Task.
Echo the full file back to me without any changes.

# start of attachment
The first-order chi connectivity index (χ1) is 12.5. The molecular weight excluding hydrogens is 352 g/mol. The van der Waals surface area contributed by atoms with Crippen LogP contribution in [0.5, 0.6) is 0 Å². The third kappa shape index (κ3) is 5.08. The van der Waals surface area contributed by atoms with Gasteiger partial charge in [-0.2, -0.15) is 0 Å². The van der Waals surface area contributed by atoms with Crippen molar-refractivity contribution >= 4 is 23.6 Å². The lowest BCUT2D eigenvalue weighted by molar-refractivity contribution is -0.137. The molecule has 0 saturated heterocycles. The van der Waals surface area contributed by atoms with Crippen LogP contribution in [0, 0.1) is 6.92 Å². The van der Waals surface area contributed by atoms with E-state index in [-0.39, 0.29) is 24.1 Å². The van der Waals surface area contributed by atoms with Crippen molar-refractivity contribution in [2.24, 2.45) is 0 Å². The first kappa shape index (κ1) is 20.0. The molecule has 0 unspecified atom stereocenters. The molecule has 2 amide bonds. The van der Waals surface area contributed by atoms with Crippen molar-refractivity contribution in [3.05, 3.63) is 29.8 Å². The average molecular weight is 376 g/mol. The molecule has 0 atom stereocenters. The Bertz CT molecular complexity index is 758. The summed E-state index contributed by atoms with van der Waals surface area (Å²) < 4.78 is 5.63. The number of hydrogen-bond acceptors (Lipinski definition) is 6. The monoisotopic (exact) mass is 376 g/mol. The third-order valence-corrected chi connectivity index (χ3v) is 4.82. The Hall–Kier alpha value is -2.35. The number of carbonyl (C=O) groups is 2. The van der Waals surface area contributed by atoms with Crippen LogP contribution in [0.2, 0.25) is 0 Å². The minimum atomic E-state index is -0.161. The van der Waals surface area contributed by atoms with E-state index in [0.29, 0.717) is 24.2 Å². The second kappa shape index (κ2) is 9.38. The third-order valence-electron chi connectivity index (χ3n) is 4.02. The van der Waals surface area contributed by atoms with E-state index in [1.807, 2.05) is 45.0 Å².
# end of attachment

The first-order chi connectivity index (χ1) is 12.5. The molecular weight excluding hydrogens is 352 g/mol. The van der Waals surface area contributed by atoms with Crippen LogP contribution in [0.5, 0.6) is 0 Å². The third kappa shape index (κ3) is 5.08. The van der Waals surface area contributed by atoms with Gasteiger partial charge in [-0.2, -0.15) is 0 Å². The van der Waals surface area contributed by atoms with Crippen molar-refractivity contribution >= 4 is 23.6 Å². The lowest BCUT2D eigenvalue weighted by molar-refractivity contribution is -0.137. The molecule has 0 saturated heterocycles. The van der Waals surface area contributed by atoms with Crippen LogP contribution in [0, 0.1) is 6.92 Å². The van der Waals surface area contributed by atoms with E-state index in [-0.39, 0.29) is 24.1 Å². The van der Waals surface area contributed by atoms with Crippen molar-refractivity contribution in [2.24, 2.45) is 0 Å². The first kappa shape index (κ1) is 20.0. The molecule has 0 unspecified atom stereocenters. The molecule has 2 amide bonds. The van der Waals surface area contributed by atoms with Crippen molar-refractivity contribution in [3.05, 3.63) is 29.8 Å². The average molecular weight is 376 g/mol. The molecule has 0 atom stereocenters. The Bertz CT molecular complexity index is 758. The summed E-state index contributed by atoms with van der Waals surface area (Å²) < 4.78 is 5.63. The number of hydrogen-bond acceptors (Lipinski definition) is 6. The monoisotopic (exact) mass is 376 g/mol. The third-order valence-corrected chi connectivity index (χ3v) is 4.82. The Hall–Kier alpha value is -2.35. The number of carbonyl (C=O) groups is 2. The van der Waals surface area contributed by atoms with Crippen LogP contribution in [0.2, 0.25) is 0 Å². The minimum atomic E-state index is -0.161. The van der Waals surface area contributed by atoms with E-state index in [0.29, 0.717) is 24.2 Å². The second kappa shape index (κ2) is 9.38. The third-order valence-electron chi connectivity index (χ3n) is 4.02. The van der Waals surface area contributed by atoms with E-state index in [1.807, 2.05) is 45.0 Å².